JUNEAU -- Industry turned out in force at a legislative hearing Tuesday in support of Gov. Sean Parnell's oil tax cut proposal, with timber, mining, and other industries rallying behind their colleagues in the oil and gas industry.
Only about 30 seconds into the hearing came the first mention of North Dakota, the first of repeated assertions that if Alaska would offer more competitive tax rates, it would see boom that North Dakota has experienced from its Bakken oil shale.
"We're nervous about our economy, watching production decline," said Scott Thorson of Anchorage's Network Business Systems. His company recently expanded to North Dakota to take advantage of the boom there, he said.
Texas is the top oil-producing state in the country with North Dakota second. Production in both those states is increasing, while Alaska's has been declining more than a decade.
Cruz Construction expanded to North Dakota three years ago, said Palmer's Dave Cruz. Exploration companies there can begin producing oil in a few months after beginning work -- a far cry from what happens when they try to do the same thing in Alaska, he said.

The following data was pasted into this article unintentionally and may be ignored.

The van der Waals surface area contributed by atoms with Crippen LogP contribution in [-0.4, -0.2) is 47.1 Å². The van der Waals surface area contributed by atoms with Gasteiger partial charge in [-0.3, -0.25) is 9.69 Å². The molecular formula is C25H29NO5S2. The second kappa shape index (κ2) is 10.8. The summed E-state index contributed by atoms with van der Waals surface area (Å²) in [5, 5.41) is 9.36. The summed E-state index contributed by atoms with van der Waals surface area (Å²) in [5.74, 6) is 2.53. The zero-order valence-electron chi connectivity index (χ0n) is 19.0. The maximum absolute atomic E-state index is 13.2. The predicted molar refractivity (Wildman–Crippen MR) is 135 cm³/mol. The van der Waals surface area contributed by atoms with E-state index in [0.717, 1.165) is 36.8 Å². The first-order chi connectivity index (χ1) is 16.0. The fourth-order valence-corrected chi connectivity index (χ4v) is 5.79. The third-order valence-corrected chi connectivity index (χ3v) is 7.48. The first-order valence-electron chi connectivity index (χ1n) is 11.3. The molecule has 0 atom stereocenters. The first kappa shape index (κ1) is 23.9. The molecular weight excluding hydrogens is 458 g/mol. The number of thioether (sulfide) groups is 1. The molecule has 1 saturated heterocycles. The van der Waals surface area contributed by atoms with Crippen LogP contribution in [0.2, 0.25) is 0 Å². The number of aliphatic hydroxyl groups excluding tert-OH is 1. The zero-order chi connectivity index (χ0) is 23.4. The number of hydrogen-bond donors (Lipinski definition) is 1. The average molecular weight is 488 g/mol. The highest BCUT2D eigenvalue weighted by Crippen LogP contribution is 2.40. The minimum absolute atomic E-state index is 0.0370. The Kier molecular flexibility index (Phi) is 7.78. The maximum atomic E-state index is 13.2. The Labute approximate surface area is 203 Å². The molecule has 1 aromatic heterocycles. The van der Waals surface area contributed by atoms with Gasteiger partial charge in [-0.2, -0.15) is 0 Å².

"These folks go out and do exploration wells, they're 10 years (before production) because of all the roadblocks we have," he said.
Lynden Logistics is very supportive of Parnell's oil tax bill, added company's Vice President Jeanine St. John. More oil production is the key to a strong economy, she said. "The decline is truly attributed to our tax regime," she said.
CIRI's Ethan Schutt, senior vice president for land and energy at the Alaska Native Regional Corporation based in Anchorage, said it is investing in numerous places outside Alaska, where profits are higher.
"Private capital follows to places where it is welcomed and rewarded," he said.
A dissenting voice came from former state Sen. Joe Paskvan, D-Fairbanks, defeated last fall in his bid for re-election. He said Parnell's tax bill will harm efforts to boost investment in Alaska by taking away tax credits, and will enable the state's oil producers to go into "super-harvest mode."
"Throughput decline started in 1989 and has nothing to do with tax policy," he said.
Contact Pat Forgey at pat(at)alaskadispatch.com